Facts Regarding Government Paid Health Insurance

Government insurance programs such as Medicare and Medicaid are major components of the national health care system. These programs offer most of the same basic services as private insurers, and for lower payments. However, many patients with government health insurance end up footing a portion of their medical bill, the same as they would with a private insurer.


Eligibility for a government insurance program typically depends on age or income. Medicare is a federal program that provides free hospital treatment for legal United States residents who have reached age 65 and have paid Medicare taxes for at least 10 years. Those with certain disabilities or kidney disease may also qualify. The federal government and individual states combine to fund Medicaid for low-income people in certain categories. These categories include children and parents of eligible children, pregnant women, nursing home residents and people with disabilities.

Hospital Stays

Medicare Part A covers hospital expenses, including food, tests and fees. It covers the first 60 days of hospitalization in full after a deductible, which in 2010 was $1,100. Between 60 and 90 days in a hospital, the patient owes a daily co-payment that in 2010 was $275. The co-payment doubles for each day between 91 and 150. For any days beyond 150, the patient pays all costs. Medicaid coverage for hospital stays depends on various factors regarding the patient, including income level. For example, people from families whose income is more than 150 percent of the poverty line may share up to 20 percent of the costs. The total charge may not exceed 5 percent of the family's income. Also for patients at that income level, Medicaid might not pick up any of the cost for non-emergency hospital visits.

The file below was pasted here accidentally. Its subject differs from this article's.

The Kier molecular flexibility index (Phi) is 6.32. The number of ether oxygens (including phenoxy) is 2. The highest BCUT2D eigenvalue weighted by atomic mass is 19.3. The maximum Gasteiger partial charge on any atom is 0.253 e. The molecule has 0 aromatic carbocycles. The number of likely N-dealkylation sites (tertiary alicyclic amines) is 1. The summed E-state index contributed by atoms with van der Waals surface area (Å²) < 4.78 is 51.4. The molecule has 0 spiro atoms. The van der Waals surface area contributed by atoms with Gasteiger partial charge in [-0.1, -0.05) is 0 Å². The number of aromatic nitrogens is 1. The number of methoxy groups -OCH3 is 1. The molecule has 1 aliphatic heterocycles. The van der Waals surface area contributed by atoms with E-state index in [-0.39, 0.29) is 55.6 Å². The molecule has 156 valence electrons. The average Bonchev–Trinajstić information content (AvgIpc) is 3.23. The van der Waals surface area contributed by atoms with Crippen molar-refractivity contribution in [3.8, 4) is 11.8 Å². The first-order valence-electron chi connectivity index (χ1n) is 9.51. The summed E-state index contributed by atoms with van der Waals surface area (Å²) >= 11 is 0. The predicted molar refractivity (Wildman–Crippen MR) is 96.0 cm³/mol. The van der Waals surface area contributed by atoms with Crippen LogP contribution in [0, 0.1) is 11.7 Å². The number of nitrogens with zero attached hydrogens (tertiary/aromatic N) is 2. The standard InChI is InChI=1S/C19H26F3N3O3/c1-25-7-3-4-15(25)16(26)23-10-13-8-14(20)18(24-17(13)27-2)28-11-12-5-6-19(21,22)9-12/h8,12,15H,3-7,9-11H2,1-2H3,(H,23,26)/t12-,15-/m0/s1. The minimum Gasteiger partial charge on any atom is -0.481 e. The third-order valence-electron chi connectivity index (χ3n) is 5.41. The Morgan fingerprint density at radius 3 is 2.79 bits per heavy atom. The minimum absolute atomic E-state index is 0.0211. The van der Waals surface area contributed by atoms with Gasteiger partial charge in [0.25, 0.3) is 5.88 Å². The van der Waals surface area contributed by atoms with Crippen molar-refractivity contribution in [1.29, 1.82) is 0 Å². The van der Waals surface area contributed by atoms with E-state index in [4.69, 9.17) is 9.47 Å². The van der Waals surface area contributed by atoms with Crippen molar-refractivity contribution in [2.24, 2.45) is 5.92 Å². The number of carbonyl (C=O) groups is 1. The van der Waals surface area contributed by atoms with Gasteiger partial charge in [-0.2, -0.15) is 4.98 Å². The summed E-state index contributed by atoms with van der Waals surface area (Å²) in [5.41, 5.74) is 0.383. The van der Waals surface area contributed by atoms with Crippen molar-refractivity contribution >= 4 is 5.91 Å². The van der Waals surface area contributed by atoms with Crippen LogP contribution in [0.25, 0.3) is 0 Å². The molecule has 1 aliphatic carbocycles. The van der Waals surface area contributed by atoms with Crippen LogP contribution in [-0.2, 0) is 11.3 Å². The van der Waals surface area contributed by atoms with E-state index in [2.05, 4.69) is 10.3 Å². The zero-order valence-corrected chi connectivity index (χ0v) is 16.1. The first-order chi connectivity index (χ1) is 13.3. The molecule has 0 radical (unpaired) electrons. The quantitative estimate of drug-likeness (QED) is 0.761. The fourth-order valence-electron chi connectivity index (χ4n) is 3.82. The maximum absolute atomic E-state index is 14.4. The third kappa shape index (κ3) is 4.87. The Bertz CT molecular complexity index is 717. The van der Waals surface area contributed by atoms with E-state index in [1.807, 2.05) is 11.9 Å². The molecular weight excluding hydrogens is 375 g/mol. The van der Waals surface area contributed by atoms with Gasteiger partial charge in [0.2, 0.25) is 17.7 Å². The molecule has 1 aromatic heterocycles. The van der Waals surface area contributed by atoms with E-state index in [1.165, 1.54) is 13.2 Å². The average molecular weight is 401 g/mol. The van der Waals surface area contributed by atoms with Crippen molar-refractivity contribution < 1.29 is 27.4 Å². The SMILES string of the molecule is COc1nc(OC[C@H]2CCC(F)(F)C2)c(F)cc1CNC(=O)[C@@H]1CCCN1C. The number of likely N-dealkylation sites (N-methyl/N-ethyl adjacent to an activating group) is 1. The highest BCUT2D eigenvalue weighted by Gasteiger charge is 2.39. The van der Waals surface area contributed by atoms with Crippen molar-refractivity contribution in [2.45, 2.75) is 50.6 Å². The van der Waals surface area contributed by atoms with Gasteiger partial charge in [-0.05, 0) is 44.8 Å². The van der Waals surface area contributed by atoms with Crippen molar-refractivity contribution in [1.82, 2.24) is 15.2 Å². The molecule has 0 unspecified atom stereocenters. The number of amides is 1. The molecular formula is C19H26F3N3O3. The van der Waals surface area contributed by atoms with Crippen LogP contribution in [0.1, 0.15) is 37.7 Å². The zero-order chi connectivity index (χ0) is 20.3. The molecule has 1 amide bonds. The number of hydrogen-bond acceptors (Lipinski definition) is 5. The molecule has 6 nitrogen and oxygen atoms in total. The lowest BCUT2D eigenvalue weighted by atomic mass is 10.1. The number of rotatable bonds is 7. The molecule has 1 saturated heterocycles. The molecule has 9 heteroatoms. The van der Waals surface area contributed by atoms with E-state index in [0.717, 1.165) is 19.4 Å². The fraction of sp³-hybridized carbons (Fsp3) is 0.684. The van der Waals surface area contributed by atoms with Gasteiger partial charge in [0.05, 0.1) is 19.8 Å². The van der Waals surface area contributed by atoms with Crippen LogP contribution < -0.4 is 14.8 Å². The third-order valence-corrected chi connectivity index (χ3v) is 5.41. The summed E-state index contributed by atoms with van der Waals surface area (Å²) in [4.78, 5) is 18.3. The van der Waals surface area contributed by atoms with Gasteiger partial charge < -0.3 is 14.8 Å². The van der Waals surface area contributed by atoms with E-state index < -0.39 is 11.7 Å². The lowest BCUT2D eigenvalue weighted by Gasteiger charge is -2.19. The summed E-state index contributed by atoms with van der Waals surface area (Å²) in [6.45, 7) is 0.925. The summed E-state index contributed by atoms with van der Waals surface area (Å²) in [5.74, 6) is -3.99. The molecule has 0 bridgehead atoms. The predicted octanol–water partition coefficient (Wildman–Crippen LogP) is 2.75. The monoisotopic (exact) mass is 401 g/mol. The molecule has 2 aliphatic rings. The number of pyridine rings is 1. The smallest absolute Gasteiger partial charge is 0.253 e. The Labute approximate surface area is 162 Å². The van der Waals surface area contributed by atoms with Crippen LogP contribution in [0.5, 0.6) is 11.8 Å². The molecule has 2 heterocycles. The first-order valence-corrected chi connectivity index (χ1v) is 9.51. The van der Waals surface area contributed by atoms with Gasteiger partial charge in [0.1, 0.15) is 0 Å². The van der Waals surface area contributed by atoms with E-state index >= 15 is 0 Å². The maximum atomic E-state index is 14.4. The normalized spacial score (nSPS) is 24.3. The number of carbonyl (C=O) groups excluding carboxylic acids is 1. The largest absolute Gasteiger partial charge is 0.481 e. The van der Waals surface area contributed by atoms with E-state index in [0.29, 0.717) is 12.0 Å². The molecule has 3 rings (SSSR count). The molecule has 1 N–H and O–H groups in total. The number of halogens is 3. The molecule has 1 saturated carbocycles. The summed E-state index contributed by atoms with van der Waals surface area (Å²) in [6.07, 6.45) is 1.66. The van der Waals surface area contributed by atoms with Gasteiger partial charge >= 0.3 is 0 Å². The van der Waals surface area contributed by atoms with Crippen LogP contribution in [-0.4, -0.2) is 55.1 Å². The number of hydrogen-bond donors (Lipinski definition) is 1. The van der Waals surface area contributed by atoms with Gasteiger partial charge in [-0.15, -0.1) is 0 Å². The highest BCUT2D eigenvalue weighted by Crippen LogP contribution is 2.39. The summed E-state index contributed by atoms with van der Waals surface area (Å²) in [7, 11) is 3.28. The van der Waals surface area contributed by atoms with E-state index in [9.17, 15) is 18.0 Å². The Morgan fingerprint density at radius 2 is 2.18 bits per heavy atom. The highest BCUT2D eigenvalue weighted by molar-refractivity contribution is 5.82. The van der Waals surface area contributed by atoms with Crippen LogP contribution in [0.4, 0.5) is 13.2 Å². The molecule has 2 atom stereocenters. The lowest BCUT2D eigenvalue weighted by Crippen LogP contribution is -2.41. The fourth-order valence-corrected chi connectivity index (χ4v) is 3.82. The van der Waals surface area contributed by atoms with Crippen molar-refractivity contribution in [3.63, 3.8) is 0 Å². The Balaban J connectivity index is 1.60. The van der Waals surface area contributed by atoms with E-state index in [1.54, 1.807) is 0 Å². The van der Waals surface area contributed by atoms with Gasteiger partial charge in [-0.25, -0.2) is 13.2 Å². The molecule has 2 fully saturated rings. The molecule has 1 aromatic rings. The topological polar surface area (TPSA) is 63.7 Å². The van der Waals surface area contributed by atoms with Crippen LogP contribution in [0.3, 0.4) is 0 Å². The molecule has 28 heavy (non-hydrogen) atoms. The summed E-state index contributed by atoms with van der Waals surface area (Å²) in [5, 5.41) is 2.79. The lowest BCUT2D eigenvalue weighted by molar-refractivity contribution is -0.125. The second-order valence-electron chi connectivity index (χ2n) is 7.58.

Medical Insurance

Medicare Part B is the component that pays for services on an outpatient basis. Coverage includes doctor's visits, x-rays, lab tests and various treatments such as dialysis or chemotherapy. Standard Part B premiums were $110.50 per month as of 2010, but $96.40 per month for anyone who paid the premiums through deductions from their Social Security check. Premiums generally were higher than $110.50 for people who made more than $85,000, or married couples who made more than $170,000. Medicaid covers basic outpatient services and does not charge premiums unless the patient's income or his family's income is more than 150 percent of the poverty line. For all patients, the total charge may not exceed 5 percent of income.

Prescription Drug Coverage

Private insurance companies run Medicare's prescription drug program, also known as Part D. Many of the details, such as monthly premiums and which drugs the program covers, are up to the individual companies. A typical monthly premium in 2010 was $35 to $37 a month. Singles whose annual income was below $14,355 could apply to receive financial assistance for Part D premiums. Medicaid classifies certain prescription drugs as "preferred" based on cost and efficacy. In the cases of patients whose income or whose family's income is more than 150 percent of the poverty level, Medicaid may charge up to 20 percent of the cost for non-preferred drugs.